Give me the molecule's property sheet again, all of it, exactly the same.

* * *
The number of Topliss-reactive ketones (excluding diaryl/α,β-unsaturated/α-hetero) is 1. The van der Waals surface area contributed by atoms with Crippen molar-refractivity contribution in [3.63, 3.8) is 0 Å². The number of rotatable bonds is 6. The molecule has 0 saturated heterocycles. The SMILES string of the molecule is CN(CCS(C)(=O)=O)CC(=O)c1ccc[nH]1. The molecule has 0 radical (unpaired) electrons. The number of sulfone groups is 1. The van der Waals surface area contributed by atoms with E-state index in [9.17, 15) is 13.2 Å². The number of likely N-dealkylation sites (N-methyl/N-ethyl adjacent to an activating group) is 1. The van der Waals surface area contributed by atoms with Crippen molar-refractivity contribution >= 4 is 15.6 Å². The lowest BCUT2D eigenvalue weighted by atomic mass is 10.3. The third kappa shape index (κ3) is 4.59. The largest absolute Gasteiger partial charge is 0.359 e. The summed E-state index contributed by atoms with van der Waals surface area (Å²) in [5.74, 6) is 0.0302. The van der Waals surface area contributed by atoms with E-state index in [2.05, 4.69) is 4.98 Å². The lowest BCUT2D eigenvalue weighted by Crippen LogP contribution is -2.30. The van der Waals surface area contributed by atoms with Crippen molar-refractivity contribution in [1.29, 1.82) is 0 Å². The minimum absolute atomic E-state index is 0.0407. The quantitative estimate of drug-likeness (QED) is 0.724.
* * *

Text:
The number of Topliss-reactive ketones (excluding diaryl/α,β-unsaturated/α-hetero) is 1. The van der Waals surface area contributed by atoms with Crippen molar-refractivity contribution in [3.63, 3.8) is 0 Å². The number of rotatable bonds is 6. The molecule has 0 saturated heterocycles. The SMILES string of the molecule is CN(CCS(C)(=O)=O)CC(=O)c1ccc[nH]1. The molecule has 0 radical (unpaired) electrons. The number of sulfone groups is 1. The van der Waals surface area contributed by atoms with E-state index in [9.17, 15) is 13.2 Å². The number of likely N-dealkylation sites (N-methyl/N-ethyl adjacent to an activating group) is 1. The van der Waals surface area contributed by atoms with Crippen molar-refractivity contribution >= 4 is 15.6 Å². The lowest BCUT2D eigenvalue weighted by atomic mass is 10.3. The third kappa shape index (κ3) is 4.59. The largest absolute Gasteiger partial charge is 0.359 e. The summed E-state index contributed by atoms with van der Waals surface area (Å²) in [5.74, 6) is 0.0302. The van der Waals surface area contributed by atoms with E-state index in [2.05, 4.69) is 4.98 Å². The lowest BCUT2D eigenvalue weighted by Crippen LogP contribution is -2.30. The van der Waals surface area contributed by atoms with Crippen molar-refractivity contribution in [1.29, 1.82) is 0 Å². The minimum absolute atomic E-state index is 0.0407. The quantitative estimate of drug-likeness (QED) is 0.724.